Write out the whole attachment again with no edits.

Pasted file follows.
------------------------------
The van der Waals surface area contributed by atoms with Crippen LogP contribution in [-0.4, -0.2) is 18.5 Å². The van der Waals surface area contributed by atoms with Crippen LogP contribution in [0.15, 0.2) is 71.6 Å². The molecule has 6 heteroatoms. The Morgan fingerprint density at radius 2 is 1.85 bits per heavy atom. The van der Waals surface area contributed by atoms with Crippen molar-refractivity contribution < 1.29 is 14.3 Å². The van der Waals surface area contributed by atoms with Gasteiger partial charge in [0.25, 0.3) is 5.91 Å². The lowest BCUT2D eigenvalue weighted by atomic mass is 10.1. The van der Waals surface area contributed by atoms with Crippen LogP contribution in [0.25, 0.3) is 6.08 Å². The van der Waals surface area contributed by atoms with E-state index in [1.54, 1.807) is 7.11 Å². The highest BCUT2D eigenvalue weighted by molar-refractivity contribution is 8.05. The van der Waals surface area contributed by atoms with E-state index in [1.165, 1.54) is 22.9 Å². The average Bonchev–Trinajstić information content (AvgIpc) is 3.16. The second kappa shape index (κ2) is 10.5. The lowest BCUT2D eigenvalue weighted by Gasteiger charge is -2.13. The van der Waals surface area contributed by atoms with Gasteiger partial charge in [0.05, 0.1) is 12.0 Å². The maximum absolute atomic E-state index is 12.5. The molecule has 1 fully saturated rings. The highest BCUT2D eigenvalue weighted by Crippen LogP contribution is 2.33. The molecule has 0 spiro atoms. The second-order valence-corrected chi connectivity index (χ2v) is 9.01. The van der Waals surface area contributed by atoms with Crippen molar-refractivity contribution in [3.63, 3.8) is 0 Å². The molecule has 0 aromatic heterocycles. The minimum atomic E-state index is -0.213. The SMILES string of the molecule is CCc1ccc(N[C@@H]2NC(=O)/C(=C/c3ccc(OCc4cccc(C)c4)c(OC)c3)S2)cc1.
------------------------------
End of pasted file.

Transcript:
The van der Waals surface area contributed by atoms with Crippen LogP contribution in [-0.4, -0.2) is 18.5 Å². The van der Waals surface area contributed by atoms with Crippen LogP contribution in [0.15, 0.2) is 71.6 Å². The molecule has 6 heteroatoms. The Morgan fingerprint density at radius 2 is 1.85 bits per heavy atom. The van der Waals surface area contributed by atoms with Crippen molar-refractivity contribution < 1.29 is 14.3 Å². The van der Waals surface area contributed by atoms with Gasteiger partial charge in [0.25, 0.3) is 5.91 Å². The lowest BCUT2D eigenvalue weighted by atomic mass is 10.1. The van der Waals surface area contributed by atoms with Crippen LogP contribution in [0.25, 0.3) is 6.08 Å². The van der Waals surface area contributed by atoms with E-state index in [1.54, 1.807) is 7.11 Å². The highest BCUT2D eigenvalue weighted by molar-refractivity contribution is 8.05. The van der Waals surface area contributed by atoms with E-state index in [1.165, 1.54) is 22.9 Å². The average Bonchev–Trinajstić information content (AvgIpc) is 3.16. The second kappa shape index (κ2) is 10.5. The lowest BCUT2D eigenvalue weighted by Gasteiger charge is -2.13. The van der Waals surface area contributed by atoms with Gasteiger partial charge in [0.05, 0.1) is 12.0 Å². The maximum absolute atomic E-state index is 12.5. The molecule has 1 fully saturated rings. The highest BCUT2D eigenvalue weighted by Crippen LogP contribution is 2.33. The molecule has 0 spiro atoms. The second-order valence-corrected chi connectivity index (χ2v) is 9.01. The van der Waals surface area contributed by atoms with Crippen molar-refractivity contribution in [3.63, 3.8) is 0 Å². The molecule has 0 aromatic heterocycles. The minimum atomic E-state index is -0.213. The SMILES string of the molecule is CCc1ccc(N[C@@H]2NC(=O)/C(=C/c3ccc(OCc4cccc(C)c4)c(OC)c3)S2)cc1.